Filming the North: The Yogad Film Festival

THIS is perfect for a quiz show: Who are the Yogad? Where can you find them? We can even make this into a million-dollar question: What has the Yogad got to do with a film festival?

A week before Holy Week, we were in Echague, Isabela. “We” was composed of  Teddy Co, cinema-trivia master, film archivist and curator and presently chairman of the Executive Committee for Cinema of the National Commission for Culture and the Arts (NCCA); Baby Ruth Villarama, award-winning documentarian and film scholar; Elvert Bañares, filmmaker and multi-awarded artist, and this writer. Other than Teddy Co, we are all members of the Executive Committee of Cinema under NCCA.

We were there to sit as jury for a film festival that’s labeled the North Luzon Film Festival and, aptly enough, subtitled “The Yogad Film Festival.” Lost in the popularity and the more byword names, like the Ilonggo, Kalinga, Kankanay and other ethnic minorities, the Yogad populated the present-day municipality of Echague as way back from its pre-colonial days. Described always as one of the smallest minority groups in the North, the Yogad were also in the other towns of Isabela and even in the area that’s now part of Quirino.

“Yogad” was an appropriate term—and was thus appropriated—for the film festival under the helm of Jerome Dulin. It was a film festival for short films opened to the filmmakers from this label “North.”

The films from the North and, for that matter, those films from the South, East and West of a country that sees and sits itself from the center, are marginalized, ignored even. The fact of naming a film competition after an ethnic community that used to be the source of identities for many people in this country is a great political move. “These are stories from the North and these stories are our stories, and they are different” seem to be the battlecry of the organizers and the filmmakers themselves.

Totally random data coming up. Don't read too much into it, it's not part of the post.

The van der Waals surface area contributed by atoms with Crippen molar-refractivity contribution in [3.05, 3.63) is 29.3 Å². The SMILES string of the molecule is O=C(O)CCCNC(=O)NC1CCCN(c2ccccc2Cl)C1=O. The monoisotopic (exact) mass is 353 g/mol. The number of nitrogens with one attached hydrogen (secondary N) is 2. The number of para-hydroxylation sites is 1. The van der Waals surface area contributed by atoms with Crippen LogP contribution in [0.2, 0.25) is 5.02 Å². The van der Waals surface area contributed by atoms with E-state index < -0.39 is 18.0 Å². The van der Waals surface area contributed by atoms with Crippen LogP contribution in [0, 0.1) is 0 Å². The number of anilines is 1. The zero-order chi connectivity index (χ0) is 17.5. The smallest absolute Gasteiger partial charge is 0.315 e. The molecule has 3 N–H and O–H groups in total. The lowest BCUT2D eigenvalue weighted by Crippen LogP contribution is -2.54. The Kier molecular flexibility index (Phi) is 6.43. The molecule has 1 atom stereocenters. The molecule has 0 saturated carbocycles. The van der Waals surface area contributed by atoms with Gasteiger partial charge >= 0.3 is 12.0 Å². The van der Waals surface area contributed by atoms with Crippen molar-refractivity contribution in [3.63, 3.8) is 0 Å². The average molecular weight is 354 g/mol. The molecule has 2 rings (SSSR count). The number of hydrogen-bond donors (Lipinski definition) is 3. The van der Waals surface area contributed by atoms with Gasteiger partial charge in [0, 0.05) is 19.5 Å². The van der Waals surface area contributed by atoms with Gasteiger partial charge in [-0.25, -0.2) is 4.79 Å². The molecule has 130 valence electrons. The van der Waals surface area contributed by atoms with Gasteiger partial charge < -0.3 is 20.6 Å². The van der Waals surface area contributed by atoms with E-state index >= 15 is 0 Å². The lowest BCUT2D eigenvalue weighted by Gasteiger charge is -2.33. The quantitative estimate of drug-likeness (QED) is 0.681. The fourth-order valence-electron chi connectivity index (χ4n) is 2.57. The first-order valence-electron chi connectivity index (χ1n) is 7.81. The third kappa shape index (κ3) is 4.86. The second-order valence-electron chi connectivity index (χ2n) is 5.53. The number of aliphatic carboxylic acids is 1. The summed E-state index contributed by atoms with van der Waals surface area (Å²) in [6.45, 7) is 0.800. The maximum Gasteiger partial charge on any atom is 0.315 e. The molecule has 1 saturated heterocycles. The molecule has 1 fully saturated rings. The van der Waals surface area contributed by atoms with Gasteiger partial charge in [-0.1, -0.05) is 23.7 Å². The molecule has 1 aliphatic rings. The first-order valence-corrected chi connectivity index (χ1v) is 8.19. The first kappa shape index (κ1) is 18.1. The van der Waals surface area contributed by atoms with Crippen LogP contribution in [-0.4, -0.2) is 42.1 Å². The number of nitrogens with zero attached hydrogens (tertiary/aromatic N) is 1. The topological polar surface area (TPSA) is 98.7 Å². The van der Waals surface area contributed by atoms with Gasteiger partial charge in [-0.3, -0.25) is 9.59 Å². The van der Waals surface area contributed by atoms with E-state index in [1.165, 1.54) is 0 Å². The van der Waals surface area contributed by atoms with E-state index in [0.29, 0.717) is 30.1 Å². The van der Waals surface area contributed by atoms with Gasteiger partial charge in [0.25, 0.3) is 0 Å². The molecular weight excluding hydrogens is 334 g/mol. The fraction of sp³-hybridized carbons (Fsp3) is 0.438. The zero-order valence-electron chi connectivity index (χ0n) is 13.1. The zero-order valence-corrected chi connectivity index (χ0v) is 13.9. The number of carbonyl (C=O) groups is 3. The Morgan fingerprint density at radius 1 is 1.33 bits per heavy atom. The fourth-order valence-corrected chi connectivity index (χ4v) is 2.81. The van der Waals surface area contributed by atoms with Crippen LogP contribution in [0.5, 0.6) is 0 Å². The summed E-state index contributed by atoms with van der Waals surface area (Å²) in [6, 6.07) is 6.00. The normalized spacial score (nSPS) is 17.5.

If the battlecry has to be heard, then they should be loud enough. Loudness can be helped if the films are the types of films that cannot be ignored.

The films didn’t let us down.

There was Langi, which got the Best Experimental Film prize. The title literally means “to look back.” It showed a young girl navigating an area which was only familiar because we knew the vegetations and the surrounding, but other than that, the images are incongruent. It was the girl entering a portal, made possible by a very effective and affecting use of a blue screen, and coming out to a domain where the unexpected is made to look as regular.

A film written and directed by Daryl Yap looks at how people can be related to each other by the very opposite of their life, which is death. After the Beep is an in-your face confrontation with grief and loss—and this from a young filmmaker and a cast showing how maturity doesn’t have anything to do with age. We awarded the film Best Ensemble, to pay tribute to its actors who went through the scenes that would have been predictable had they not been so savage to make them truthful.

Best Sound Design was given to Glenn Barit for Kasama ng Paglisan ang Pag-alaala. Best Production Design was awarded to Austin Tan for Penitensya, a masterful story about a flagellant embedded in the present-day crisis of extrajudicial killings, the tyranny of religion and state a troubling concern for all Filipino filmmakers. Best Documentary went to Heinrich Domingo’s Ludong, a search for a vanishing fish species, which could be a distress signal for the vanishing ethnic communities in the country and the dissipating function of tourism. Barit, Tan and Domingo are all products of the University of the Philippines Film Institute.